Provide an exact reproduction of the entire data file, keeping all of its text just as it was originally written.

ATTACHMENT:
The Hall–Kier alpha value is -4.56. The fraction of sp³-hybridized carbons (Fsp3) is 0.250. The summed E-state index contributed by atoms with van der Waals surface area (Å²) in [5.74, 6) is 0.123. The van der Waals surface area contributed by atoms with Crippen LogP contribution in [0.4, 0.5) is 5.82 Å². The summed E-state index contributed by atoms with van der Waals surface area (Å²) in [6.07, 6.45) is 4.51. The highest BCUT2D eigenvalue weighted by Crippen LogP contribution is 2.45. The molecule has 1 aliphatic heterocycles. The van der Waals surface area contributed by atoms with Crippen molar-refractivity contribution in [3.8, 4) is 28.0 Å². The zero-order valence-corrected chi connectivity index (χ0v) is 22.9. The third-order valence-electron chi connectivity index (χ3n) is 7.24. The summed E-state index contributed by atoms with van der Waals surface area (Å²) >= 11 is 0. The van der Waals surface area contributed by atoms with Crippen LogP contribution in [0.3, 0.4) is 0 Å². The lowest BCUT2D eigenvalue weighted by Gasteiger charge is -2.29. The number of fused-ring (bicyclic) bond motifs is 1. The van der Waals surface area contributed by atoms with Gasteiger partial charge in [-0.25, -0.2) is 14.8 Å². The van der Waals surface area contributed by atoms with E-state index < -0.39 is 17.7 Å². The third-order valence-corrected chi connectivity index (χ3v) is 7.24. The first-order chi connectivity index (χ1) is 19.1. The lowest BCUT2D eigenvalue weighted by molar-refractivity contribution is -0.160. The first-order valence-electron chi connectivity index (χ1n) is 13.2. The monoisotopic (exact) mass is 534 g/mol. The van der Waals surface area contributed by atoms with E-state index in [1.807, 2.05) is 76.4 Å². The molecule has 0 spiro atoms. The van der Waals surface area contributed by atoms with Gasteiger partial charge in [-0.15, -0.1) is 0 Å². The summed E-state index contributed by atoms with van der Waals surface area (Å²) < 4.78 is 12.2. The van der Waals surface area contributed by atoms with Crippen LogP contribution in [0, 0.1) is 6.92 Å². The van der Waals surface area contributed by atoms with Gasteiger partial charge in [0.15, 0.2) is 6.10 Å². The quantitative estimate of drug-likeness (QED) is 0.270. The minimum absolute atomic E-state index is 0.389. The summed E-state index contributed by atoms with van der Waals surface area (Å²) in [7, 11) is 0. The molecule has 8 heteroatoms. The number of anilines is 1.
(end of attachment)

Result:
The Hall–Kier alpha value is -4.56. The fraction of sp³-hybridized carbons (Fsp3) is 0.250. The summed E-state index contributed by atoms with van der Waals surface area (Å²) in [5.74, 6) is 0.123. The van der Waals surface area contributed by atoms with Crippen LogP contribution in [0.4, 0.5) is 5.82 Å². The summed E-state index contributed by atoms with van der Waals surface area (Å²) in [6.07, 6.45) is 4.51. The highest BCUT2D eigenvalue weighted by Crippen LogP contribution is 2.45. The molecule has 1 aliphatic heterocycles. The van der Waals surface area contributed by atoms with Crippen molar-refractivity contribution in [3.8, 4) is 28.0 Å². The zero-order valence-corrected chi connectivity index (χ0v) is 22.9. The third-order valence-electron chi connectivity index (χ3n) is 7.24. The summed E-state index contributed by atoms with van der Waals surface area (Å²) >= 11 is 0. The van der Waals surface area contributed by atoms with Crippen LogP contribution in [0.3, 0.4) is 0 Å². The lowest BCUT2D eigenvalue weighted by Gasteiger charge is -2.29. The number of fused-ring (bicyclic) bond motifs is 1. The van der Waals surface area contributed by atoms with Gasteiger partial charge in [-0.25, -0.2) is 14.8 Å². The van der Waals surface area contributed by atoms with E-state index < -0.39 is 17.7 Å². The third-order valence-corrected chi connectivity index (χ3v) is 7.24. The first-order chi connectivity index (χ1) is 19.1. The lowest BCUT2D eigenvalue weighted by molar-refractivity contribution is -0.160. The first-order valence-electron chi connectivity index (χ1n) is 13.2. The monoisotopic (exact) mass is 534 g/mol. The van der Waals surface area contributed by atoms with E-state index in [1.807, 2.05) is 76.4 Å². The molecule has 0 spiro atoms. The van der Waals surface area contributed by atoms with Gasteiger partial charge in [-0.15, -0.1) is 0 Å². The summed E-state index contributed by atoms with van der Waals surface area (Å²) < 4.78 is 12.2. The van der Waals surface area contributed by atoms with Crippen LogP contribution in [0, 0.1) is 6.92 Å². The van der Waals surface area contributed by atoms with Gasteiger partial charge in [0.15, 0.2) is 6.10 Å². The quantitative estimate of drug-likeness (QED) is 0.270. The minimum absolute atomic E-state index is 0.389. The summed E-state index contributed by atoms with van der Waals surface area (Å²) in [7, 11) is 0. The molecule has 8 heteroatoms. The number of anilines is 1.